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I'm trying to make a console-based program that makes use of ANSI escape codes with GNU Smalltalk. I can't seem to figure out how to go about printing a string object formatted with ANSI escape codes. I've tried the following.

'\x1b[31mHi' displayNl

This prints the entire string, including the escape code, without any formatting. I would have expected this to print "Hi" in red (and then everything else in the console after that, as I didn't reset the color.)

After googling a bit, I was able to find a couple issues on mailing lists where people were trying to produce things like newlines using "\n". Most of the answers were using the Transcript object's cr method, but I didn't find anything about colors in the textCollector class.

It looks like it shouldn't be all that hard to create my own module in C to achieve this functionality, but I'd like to know if there's a better way first.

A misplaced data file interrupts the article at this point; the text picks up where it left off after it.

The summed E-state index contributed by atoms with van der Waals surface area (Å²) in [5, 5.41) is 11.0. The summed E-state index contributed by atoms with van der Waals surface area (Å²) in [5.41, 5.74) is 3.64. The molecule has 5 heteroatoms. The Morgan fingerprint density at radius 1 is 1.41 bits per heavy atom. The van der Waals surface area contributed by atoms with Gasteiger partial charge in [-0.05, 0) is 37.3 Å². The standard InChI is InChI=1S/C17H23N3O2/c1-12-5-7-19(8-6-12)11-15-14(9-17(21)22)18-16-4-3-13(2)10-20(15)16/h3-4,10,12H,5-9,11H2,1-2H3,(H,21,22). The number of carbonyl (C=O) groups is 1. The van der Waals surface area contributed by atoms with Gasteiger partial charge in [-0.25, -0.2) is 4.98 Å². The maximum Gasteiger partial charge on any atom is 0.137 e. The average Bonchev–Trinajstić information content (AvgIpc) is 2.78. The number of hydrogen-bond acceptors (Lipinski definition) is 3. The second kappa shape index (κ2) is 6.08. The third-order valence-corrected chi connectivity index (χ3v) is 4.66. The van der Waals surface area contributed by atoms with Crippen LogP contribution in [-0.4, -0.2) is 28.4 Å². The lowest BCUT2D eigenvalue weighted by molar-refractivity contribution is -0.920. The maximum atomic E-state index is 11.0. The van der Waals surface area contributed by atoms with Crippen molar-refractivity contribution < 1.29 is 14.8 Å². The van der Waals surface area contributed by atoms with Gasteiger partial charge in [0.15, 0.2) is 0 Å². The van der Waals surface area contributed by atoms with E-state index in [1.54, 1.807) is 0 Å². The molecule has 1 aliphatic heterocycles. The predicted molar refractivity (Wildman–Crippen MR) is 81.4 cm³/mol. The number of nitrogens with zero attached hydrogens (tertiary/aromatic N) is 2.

I'm aware of the ncurses bindings, but I'm not sure that'd be practical for just making certain pieces of text in the program colored. So, is there a standard way of outputting colored text to the terminal in GNU Smalltalk using ANSI escape sequences?

  • It looks like a combination of expandMacrosWith and coercing characters to strings with asString might work. – phs Jul 8 '14 at 1:09
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Ended up getting an answer on the GNU Smalltalk mailing list. Looks like you can use an interpolation operator to achieve this.

For example ('%1[31mHi' % #($<16r1B>)) displayNl. would change the color to red, and ('%1[34mHi' % #($<16r1B>)) displayNl. would change the color to blue.

Basically, the % operator looks for a sequences that look like "%(number)" and replaces them with the objects in the array to the right of the operator. In our case, the array has one item, which is the ascii escape character in hexadecimal. So the "%1" in "%1[31mHi' is being replaced with the escape character, and then printed.

(This answer was stolen almost verbatim from Paolo on the GNU Smalltalk mailing list.)

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